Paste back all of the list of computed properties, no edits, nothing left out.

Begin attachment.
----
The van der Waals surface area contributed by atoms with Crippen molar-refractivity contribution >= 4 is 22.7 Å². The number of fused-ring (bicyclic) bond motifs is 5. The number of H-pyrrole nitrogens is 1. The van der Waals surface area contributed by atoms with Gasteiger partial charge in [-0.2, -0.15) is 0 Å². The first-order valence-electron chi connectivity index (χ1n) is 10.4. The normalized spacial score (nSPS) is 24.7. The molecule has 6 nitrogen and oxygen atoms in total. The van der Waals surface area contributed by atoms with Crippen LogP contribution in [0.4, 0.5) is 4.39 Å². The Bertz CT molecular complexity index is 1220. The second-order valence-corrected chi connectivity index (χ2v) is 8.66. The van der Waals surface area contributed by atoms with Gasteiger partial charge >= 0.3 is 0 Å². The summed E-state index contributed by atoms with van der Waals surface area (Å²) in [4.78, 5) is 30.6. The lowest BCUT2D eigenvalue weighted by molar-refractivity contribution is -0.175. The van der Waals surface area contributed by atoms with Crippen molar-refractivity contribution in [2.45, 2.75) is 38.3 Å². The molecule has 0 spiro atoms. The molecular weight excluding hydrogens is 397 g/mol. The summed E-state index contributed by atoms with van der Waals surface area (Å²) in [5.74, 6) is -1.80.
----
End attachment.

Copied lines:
The van der Waals surface area contributed by atoms with Crippen molar-refractivity contribution >= 4 is 22.7 Å². The number of fused-ring (bicyclic) bond motifs is 5. The number of H-pyrrole nitrogens is 1. The van der Waals surface area contributed by atoms with Gasteiger partial charge in [-0.2, -0.15) is 0 Å². The first-order valence-electron chi connectivity index (χ1n) is 10.4. The normalized spacial score (nSPS) is 24.7. The molecule has 6 nitrogen and oxygen atoms in total. The van der Waals surface area contributed by atoms with Crippen LogP contribution in [0.4, 0.5) is 4.39 Å². The Bertz CT molecular complexity index is 1220. The second-order valence-corrected chi connectivity index (χ2v) is 8.66. The van der Waals surface area contributed by atoms with Gasteiger partial charge >= 0.3 is 0 Å². The summed E-state index contributed by atoms with van der Waals surface area (Å²) in [4.78, 5) is 30.6. The lowest BCUT2D eigenvalue weighted by molar-refractivity contribution is -0.175. The van der Waals surface area contributed by atoms with Crippen molar-refractivity contribution in [2.45, 2.75) is 38.3 Å². The molecule has 0 spiro atoms. The molecular weight excluding hydrogens is 397 g/mol. The summed E-state index contributed by atoms with van der Waals surface area (Å²) in [5.74, 6) is -1.80.